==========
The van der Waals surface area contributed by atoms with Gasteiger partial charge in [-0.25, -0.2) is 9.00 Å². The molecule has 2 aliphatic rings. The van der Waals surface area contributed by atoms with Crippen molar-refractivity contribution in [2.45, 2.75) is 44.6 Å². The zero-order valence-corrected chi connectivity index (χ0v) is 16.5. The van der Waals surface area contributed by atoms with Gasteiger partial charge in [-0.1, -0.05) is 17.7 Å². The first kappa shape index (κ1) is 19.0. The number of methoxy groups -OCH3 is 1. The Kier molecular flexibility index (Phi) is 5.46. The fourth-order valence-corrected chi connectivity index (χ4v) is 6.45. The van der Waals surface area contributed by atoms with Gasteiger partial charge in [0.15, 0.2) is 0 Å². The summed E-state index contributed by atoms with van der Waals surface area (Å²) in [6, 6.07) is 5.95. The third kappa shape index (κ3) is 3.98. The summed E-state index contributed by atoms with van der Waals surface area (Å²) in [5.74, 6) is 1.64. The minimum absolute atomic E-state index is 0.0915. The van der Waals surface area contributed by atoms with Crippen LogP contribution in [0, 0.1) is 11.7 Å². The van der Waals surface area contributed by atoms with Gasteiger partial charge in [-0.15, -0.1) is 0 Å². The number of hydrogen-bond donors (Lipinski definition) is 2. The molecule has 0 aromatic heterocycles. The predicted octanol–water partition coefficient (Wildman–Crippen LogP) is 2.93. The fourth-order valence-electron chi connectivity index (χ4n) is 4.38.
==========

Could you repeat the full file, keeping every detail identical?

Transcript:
The van der Waals surface area contributed by atoms with Gasteiger partial charge in [-0.25, -0.2) is 9.00 Å². The molecule has 2 aliphatic rings. The van der Waals surface area contributed by atoms with Crippen molar-refractivity contribution in [2.45, 2.75) is 44.6 Å². The zero-order valence-corrected chi connectivity index (χ0v) is 16.5. The van der Waals surface area contributed by atoms with Gasteiger partial charge in [-0.1, -0.05) is 17.7 Å². The first kappa shape index (κ1) is 19.0. The number of methoxy groups -OCH3 is 1. The Kier molecular flexibility index (Phi) is 5.46. The fourth-order valence-corrected chi connectivity index (χ4v) is 6.45. The van der Waals surface area contributed by atoms with Gasteiger partial charge in [0.15, 0.2) is 0 Å². The summed E-state index contributed by atoms with van der Waals surface area (Å²) in [6, 6.07) is 5.95. The third kappa shape index (κ3) is 3.98. The summed E-state index contributed by atoms with van der Waals surface area (Å²) in [5.74, 6) is 1.64. The minimum absolute atomic E-state index is 0.0915. The van der Waals surface area contributed by atoms with Crippen LogP contribution in [0, 0.1) is 11.7 Å². The van der Waals surface area contributed by atoms with Gasteiger partial charge in [-0.15, -0.1) is 0 Å². The number of hydrogen-bond donors (Lipinski definition) is 2. The molecule has 0 aromatic heterocycles. The predicted octanol–water partition coefficient (Wildman–Crippen LogP) is 2.93. The fourth-order valence-electron chi connectivity index (χ4n) is 4.38.